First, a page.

The Welsh government has announced a £9.5 million social housing retrofit programme, intended to curb energy bills, reduce carbon emissions, tackle fuel poverty and support new jobs.
The Optimised Retrofit Programme (ORP) will deliver loans and grants for the fitting of energy efficiency measures in 1,000 homes owned by registered social landlords and councils.
The programme will also include a competition for social landlords, offering funding for innovative retrofitting solutions.
The scheme was announced Wednesday by Julie James, minister for housing and local government, in a visit to Craig Cefn Parc in Swansea, where six 1970s bungalows have been retrofitted.
James said: “The coronavirus pandemic has highlighted the importance of a warm, secure and affordable home like never before. It has also shown the positive effects of reducing greenhouse gasses.”
She noted that housing is responsible for 27% of all energy consumed in Wales and 15% of all demand-side greenhouse gas emissions.
“While we have plans in place to ensure new homes are heated and powered only from clean energy sources, ensuring our existing housing stock is as energy efficient as possible is vital to if we are to meet our ambitious target of reducing our greenhouse gas emissions by 95% by 2050,” she added.
“This scheme is essential to tackling climate change, and driving down household energy costs now and in the future. Helping people, including those on lower incomes, to reduce their fuel bills while keeping their homes warm.”
According to Welsh economy minister Ken Skates, the programme will also deliver economic benefits. “A welcome boost to the Welsh economy, retrofitting homes will provide quality jobs and training opportunities in the heart of our communities,” he said.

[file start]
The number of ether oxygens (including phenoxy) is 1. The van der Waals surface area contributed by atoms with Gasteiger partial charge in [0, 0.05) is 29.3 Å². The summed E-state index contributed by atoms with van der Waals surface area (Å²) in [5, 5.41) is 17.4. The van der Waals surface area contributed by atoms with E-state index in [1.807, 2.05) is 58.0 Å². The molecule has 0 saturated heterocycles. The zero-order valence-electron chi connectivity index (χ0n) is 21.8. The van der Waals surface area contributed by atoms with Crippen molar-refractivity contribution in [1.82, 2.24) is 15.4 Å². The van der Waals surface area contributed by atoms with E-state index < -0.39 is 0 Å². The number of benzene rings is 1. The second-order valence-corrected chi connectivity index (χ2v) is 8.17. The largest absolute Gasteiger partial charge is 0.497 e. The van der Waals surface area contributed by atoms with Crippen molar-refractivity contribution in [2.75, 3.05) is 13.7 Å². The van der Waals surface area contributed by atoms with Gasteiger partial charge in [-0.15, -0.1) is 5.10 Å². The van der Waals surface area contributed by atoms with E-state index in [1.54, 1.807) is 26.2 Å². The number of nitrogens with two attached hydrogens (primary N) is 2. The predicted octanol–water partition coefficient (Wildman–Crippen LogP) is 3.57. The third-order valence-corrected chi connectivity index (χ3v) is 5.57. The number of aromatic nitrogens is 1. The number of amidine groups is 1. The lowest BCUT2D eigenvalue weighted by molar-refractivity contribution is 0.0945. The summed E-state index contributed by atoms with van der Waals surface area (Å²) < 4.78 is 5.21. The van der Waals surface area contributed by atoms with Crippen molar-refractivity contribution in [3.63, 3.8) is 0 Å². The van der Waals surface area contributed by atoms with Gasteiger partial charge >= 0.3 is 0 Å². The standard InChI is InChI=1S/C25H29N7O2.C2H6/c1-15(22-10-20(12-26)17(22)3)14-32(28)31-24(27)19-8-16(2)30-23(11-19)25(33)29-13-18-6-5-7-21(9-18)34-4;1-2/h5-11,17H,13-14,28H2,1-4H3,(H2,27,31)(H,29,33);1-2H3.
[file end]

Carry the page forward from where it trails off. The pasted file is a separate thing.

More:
The Energy Saving Trust welcomed the programme. “The Optimised Retrofit Programme is a welcome investment in improving energy efficiency and decarbonising Welsh homes. Energy Saving Trust has long made the case that investing in retrofitting should be a core plank of any economic recovery, as it is labour intensive and geographically spread,” the trust said in a statement.
“Retrofitting existing homes can significantly improve the comfort, health and wellbeing of their occupants and provides significant decarbonisation potential. This funding will help secure green jobs and training in Wales, while improving its outdated housing stock. It will work alongside existing schemes and funding sources to provide invaluable gap funding.”
However, the Energy Saving Trust noted that people living in social housing in Wales are the least likely to experience fuel poverty and, on average, have the most efficient homes. 9% of households in social housing in Wales are fuel poor, compared to the average of 12% and 11% of owner-occupiers and 20% of private tenants.
The Trust therefore urged the Welsh government to make the Optimised Retrofit Programme “a test bed” and “the first in a series of supportive measures to promote the retrofitting of homes and the installation of low-carbon heating.”
The scheme is part of the £45 million Innovative Housing Programme, announced by the Welsh government earlier this year, which is supporting the building of new carbon-neutral homes using modern methods of construction.